Asking lots of questions leads to the best path

“People don’t want to buy a quarter-inch drill bit. They want a quarter-inch hole.” This quote by Theodore Levitt, Harvard Business School Professor, underscores the importance of understanding the needs of users if you truly want to accommodate them.

But even in this example, knowing that they want the quarter-inch hole doesn’t go far enough (as Seth Godin writes in "This Is Marketing," the book our team is currently reading together). You need to think about WHY they want that quarter inch hole – what their end goal is.

It’s really no different here at the university. Whether your primary audience is students, faculty, staff, or business partners, it’s essential to understand their end-goals to know how to communicate with them and provide the tools and resources they need to succeed. 

For instance, it’s easy to assume that students attend UIUC so that they can graduate and get a good job. But is that always the case? A recent survey of first-year students in the College of Liberal Arts & Sciences showed that over half of respondents decided to go to college because they love learning and wanted to continue their education. Knowing this will change how you market to prospective students – whether you should emphasize how we can help them on their career path or help them pursue their passions. Each path requires a very different message. And knowing which path to take starts with asking the right questions.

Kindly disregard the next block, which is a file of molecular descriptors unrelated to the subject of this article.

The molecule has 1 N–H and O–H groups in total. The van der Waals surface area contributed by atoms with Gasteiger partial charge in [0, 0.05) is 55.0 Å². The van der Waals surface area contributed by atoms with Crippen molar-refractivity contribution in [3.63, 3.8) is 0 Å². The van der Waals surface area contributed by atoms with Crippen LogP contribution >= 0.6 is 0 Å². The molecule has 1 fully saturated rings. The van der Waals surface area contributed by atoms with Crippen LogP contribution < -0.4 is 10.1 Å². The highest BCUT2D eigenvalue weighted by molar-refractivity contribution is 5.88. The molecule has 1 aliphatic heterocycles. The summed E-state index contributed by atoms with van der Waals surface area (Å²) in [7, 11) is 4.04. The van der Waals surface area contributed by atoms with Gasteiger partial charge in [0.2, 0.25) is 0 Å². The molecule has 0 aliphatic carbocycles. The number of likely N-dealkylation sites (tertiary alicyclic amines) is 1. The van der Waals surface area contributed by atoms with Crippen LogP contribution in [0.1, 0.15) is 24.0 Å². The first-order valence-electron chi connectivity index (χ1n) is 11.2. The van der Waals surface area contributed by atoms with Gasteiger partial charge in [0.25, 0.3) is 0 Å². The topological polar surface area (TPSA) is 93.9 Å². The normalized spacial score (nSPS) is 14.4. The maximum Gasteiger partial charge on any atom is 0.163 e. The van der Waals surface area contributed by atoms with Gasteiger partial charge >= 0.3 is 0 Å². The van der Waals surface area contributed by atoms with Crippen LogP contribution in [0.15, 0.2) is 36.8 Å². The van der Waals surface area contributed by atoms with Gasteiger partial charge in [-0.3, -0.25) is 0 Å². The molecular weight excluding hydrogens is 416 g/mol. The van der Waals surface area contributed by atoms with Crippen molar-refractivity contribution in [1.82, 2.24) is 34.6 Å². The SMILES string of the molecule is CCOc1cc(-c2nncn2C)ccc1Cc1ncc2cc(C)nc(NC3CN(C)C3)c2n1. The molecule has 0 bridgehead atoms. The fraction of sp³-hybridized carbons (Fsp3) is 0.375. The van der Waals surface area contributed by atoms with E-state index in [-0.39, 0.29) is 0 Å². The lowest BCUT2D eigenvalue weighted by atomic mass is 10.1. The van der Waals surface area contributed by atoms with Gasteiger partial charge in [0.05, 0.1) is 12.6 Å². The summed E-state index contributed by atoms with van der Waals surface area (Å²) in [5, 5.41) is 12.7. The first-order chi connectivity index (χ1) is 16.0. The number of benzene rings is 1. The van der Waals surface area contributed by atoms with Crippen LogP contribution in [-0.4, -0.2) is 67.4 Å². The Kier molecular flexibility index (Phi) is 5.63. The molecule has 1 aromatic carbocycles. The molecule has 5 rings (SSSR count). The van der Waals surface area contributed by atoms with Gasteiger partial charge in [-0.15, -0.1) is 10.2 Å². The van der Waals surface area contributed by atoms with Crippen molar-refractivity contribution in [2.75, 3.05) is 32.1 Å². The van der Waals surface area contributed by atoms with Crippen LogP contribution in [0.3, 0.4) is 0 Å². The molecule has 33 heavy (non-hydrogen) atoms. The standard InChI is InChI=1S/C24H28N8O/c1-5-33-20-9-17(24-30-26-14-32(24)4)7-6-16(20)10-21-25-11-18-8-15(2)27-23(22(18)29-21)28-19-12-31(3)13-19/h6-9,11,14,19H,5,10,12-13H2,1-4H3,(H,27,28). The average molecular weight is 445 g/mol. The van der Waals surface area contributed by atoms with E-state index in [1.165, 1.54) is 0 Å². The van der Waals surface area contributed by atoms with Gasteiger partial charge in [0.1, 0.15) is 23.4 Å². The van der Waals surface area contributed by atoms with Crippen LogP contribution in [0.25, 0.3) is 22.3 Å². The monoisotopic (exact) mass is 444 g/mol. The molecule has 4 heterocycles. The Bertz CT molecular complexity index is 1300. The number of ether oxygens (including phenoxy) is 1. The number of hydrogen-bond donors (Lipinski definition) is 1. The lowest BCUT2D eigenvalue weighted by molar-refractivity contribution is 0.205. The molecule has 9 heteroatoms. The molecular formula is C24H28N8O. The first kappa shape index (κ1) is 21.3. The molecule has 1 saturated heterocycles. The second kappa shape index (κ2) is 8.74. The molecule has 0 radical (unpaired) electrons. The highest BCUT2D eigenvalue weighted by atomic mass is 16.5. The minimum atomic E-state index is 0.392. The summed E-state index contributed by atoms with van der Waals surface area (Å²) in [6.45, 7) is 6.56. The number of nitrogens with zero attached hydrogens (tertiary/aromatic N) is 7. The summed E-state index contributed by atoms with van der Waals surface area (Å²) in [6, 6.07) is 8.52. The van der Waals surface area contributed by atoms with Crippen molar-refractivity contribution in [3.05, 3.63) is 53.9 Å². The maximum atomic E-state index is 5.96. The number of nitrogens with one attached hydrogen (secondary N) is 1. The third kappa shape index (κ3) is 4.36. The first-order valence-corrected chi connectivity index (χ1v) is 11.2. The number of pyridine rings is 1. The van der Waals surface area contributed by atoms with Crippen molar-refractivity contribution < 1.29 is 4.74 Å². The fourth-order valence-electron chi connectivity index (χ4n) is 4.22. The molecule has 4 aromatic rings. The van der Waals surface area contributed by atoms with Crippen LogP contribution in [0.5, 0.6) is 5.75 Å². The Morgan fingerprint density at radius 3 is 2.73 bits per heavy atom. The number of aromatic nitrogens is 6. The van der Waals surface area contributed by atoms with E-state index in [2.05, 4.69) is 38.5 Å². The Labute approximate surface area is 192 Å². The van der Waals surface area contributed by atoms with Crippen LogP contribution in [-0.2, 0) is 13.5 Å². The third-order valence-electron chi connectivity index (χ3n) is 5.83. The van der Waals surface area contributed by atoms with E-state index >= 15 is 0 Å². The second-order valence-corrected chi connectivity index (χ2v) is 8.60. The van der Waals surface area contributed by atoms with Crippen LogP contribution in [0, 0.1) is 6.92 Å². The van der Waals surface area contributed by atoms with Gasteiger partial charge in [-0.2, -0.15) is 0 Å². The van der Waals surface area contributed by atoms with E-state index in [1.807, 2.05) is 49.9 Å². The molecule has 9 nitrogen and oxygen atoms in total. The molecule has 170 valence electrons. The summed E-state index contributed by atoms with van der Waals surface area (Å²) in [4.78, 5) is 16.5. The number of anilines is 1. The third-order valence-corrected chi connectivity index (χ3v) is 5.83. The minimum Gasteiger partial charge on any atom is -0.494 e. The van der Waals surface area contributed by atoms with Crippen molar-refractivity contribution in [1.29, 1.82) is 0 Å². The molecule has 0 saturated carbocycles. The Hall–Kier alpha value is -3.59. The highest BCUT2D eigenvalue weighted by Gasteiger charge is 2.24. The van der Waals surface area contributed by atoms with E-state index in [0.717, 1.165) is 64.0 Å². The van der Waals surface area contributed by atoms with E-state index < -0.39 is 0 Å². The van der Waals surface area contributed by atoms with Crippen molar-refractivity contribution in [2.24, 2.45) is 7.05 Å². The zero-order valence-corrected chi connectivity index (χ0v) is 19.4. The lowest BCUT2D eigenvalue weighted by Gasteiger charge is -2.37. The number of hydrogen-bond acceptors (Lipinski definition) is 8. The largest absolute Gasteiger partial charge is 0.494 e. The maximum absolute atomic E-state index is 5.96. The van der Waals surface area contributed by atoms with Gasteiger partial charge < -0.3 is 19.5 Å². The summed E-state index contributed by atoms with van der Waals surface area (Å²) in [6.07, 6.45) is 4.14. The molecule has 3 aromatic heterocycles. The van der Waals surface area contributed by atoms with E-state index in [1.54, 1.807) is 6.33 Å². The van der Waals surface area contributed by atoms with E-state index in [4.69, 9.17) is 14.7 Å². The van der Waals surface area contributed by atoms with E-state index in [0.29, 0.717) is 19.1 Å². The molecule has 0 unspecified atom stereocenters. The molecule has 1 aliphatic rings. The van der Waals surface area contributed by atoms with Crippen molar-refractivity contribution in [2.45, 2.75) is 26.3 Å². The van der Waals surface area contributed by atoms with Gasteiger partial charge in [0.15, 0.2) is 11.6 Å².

In a recent webinar, Bozoma Saint John, CMO of Netflix, talked about what it takes to be brave in business. For her, bravery is “being able to be vulnerable – vulnerable enough to ask the question out loud.” And that is what it takes to be successful. To make the changes necessary to succeed – to take the best path forward –  requires knowing everything you can, by continually asking questions.

This is what we need to do for the university to succeed. We need to push aside our assumptions, to forget what we think we know, and start asking more and more questions. We may just get validation of what we already knew, but we may also find out that what our students or business partners or faculty are looking for is different than what we thought. It all starts with asking questions.